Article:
CEO SUMMARY: This strategic alliance represents a fundamental shift within the clinical laboratory industry. It is a response to market forces which should not be ignored by laboratory executives and pathologists anywhere in the country. Whether the alliance succeeds or fails, it will launch the laboratory industry into new directions.
IT WILL TAKE SEVERAL YEARS before the success or failure of the strategic alliance between Premier, Inc. and Quest Diagnostics Incorporated can be determined.
Even if the thinking and design of the alliance is sound, many variables could trip up the alliance. Changes to the marketplace, inadequate reimbursement for lab testing, and management lapses are just some of the variables which could cause the alliance to fail.
But for readers of THE DARK REPORT, it is more important to understand the market forces driving this alliance. It is equally important to understand the management thinking which created this strategic alliance.
In an exclusive interview with THE DARK REPORT, Quest Diagnostics’ Chairman and CEO Ken Freeman shared the vision which drives this strategic alliance. It provides a road map for the future direction of hospital lab-commercial lab relationships.
“This agreement comes after a very long dialogue with Premiere,” stated Ken Freeman, Chairman and CEO of Quest Diagnostics. “There has been intense discussion over the past year between our two organizations, involving a sizeable number of people at all levels. Our mutual goal was to create a break-through arrangement.”
“To signal the different nature of this alliance,” added James Chambers, Senior Vice President, Marketing and Business Development at Quest Diagnostics. “it will be marketed to Premiere’s members under the term ‘PACE,’ for ‘Partners Aligned For Clinical Excellence.’ This alliance is a different way for Premiere to help its members create increased value.”
According to Freeman, Premier shared a three-point strategic vision that drives its efforts to add value for its members. These three points are the reason for the unconventional nature of this strategic alliance between the national purchasing organization and a major commercial laboratory.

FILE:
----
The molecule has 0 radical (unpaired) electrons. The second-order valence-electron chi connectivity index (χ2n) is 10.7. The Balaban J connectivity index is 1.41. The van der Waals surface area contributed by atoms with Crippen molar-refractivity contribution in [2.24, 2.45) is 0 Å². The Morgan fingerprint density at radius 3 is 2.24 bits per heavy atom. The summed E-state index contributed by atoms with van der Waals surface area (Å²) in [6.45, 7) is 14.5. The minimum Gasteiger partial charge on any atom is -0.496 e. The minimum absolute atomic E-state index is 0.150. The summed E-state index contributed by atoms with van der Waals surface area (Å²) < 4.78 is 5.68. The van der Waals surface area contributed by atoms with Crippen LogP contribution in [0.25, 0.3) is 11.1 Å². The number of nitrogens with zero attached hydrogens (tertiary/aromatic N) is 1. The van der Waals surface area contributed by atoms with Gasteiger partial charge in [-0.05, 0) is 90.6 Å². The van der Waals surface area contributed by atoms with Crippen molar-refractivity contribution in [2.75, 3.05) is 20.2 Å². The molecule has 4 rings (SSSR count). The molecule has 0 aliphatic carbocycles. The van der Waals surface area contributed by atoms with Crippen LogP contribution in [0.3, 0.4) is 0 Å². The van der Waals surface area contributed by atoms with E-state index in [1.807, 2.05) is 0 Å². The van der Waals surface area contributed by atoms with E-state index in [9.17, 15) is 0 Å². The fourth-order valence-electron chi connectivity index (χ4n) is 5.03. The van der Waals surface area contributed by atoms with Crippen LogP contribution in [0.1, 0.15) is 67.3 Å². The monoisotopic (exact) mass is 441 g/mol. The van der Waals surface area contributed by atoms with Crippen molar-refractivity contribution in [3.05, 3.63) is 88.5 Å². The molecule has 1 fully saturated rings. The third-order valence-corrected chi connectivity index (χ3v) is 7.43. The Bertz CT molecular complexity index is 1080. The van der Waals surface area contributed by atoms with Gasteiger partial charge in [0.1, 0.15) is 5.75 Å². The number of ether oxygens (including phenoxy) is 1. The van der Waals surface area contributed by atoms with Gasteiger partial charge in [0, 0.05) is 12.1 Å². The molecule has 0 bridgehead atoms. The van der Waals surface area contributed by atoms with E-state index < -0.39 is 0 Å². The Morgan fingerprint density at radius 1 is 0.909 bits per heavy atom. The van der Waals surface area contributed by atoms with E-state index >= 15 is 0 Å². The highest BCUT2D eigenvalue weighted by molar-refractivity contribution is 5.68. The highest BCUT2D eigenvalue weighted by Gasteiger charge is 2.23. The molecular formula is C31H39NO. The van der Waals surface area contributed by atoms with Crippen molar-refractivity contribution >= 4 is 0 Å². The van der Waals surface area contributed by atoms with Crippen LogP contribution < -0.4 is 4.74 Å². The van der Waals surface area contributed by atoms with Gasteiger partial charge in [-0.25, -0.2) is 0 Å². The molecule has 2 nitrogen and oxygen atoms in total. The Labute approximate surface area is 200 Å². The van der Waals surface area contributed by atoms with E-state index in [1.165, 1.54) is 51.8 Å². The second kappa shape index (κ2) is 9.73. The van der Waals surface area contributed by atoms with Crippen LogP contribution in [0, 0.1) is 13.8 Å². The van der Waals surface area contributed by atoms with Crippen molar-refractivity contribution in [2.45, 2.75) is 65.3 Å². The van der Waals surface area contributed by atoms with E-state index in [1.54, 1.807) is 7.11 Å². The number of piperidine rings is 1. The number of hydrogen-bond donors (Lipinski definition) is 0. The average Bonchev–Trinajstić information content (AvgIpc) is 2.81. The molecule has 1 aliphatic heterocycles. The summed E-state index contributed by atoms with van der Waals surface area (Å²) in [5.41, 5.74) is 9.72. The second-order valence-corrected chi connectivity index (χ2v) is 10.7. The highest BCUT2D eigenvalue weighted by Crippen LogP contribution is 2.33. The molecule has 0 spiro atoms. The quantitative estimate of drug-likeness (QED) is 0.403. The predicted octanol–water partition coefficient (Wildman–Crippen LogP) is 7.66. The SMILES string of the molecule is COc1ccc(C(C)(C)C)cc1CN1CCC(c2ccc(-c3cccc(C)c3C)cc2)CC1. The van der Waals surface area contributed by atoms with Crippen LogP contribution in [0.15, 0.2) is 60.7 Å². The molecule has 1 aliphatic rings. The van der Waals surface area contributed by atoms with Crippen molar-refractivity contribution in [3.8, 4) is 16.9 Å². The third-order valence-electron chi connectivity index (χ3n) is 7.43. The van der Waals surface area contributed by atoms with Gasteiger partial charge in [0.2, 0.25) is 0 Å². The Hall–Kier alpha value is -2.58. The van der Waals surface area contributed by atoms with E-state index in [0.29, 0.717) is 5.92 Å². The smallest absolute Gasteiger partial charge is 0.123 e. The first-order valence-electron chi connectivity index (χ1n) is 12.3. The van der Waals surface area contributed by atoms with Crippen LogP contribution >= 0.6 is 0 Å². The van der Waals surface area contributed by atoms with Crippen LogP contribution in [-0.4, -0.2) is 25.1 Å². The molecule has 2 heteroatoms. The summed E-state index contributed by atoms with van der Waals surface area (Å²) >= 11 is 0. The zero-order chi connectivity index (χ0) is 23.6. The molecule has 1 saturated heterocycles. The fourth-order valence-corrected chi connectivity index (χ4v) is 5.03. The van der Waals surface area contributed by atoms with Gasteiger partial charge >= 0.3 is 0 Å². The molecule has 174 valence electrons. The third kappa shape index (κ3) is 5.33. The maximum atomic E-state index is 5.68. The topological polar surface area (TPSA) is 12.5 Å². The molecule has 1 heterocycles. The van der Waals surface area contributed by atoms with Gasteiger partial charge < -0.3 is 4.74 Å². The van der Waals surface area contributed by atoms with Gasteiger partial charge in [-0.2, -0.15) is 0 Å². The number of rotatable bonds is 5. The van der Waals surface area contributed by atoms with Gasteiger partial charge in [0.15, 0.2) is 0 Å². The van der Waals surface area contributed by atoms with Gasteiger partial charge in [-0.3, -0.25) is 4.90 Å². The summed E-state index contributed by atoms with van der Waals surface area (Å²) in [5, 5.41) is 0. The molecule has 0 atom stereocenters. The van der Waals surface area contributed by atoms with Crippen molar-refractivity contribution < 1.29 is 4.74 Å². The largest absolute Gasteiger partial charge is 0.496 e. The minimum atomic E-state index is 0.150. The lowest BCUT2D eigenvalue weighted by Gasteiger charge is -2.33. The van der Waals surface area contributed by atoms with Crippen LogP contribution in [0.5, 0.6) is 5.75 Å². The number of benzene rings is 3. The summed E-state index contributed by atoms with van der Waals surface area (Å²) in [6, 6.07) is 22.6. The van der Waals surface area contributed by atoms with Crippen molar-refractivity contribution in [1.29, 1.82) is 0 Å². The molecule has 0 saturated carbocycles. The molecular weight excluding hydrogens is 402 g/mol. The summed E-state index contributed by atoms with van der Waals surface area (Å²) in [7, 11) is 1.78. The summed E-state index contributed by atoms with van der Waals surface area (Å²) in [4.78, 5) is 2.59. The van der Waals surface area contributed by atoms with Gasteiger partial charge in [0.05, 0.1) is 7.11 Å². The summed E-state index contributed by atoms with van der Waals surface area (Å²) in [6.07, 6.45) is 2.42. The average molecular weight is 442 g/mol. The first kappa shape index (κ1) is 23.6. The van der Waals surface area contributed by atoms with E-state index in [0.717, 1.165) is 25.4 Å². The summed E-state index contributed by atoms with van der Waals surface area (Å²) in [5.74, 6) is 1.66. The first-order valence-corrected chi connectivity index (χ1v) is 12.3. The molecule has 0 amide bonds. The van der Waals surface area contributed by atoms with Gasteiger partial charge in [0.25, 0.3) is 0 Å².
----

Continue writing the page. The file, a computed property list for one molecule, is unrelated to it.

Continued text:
First, Premier wants to maintain its traditional activities at direct purchasing. It defines this as improvement to transaction costs.
Second, Premier wants to look at processing costs. Whether it is laboratory, radiology or other clinical services, can the process be done differently to achieve better results and more efficiency?
Third, Premier seeks to achieve a “breakthrough.” This is a paradigm-shifting change from current practices which leads to significant gain in performance, quality, and cost reduction.
“Premier wanted to offer its members something more than simple savings from a low-priced national testing contract,” explained Freeman. “Premier wanted to develop a new way for hospital laboratories to save significant amounts of money while improving service. That required both our companies to think ‘out of the box’ and combine our knowledge and resources to the best advantage of Premier’s members.”
According to Freeman, Premier recognizes the market forces now plaguing the laboratory industry. “There is over-capacity in both the hospital and commercial laboratory segments,” he noted. “Reimbursement declines continue to hammer away at the economics of laboratory operations. There is a fundamental shift away from inpatient to out-patient. Compliance is now a big issue for all laboratories.”
Forcing Change On Labs
“Both Premier and Quest realize how these pressures in the marketplace are forcing change upon laboratories,” continued Freeman. “Healthcare providers that continue ‘as-is’ have a limited future. It is important to drive the paradigm for survival. The Strategic Services Alliance is designed to be a break-through product which can help hospital laboratories meet the new demands of the changed healthcare environment.
“That is why Premier is willing to develop and offer a strategic sourcing arrangement to its members. Of course there is risk in trying something new,” he added. “But look at the alternative. To do nothing means to wither.”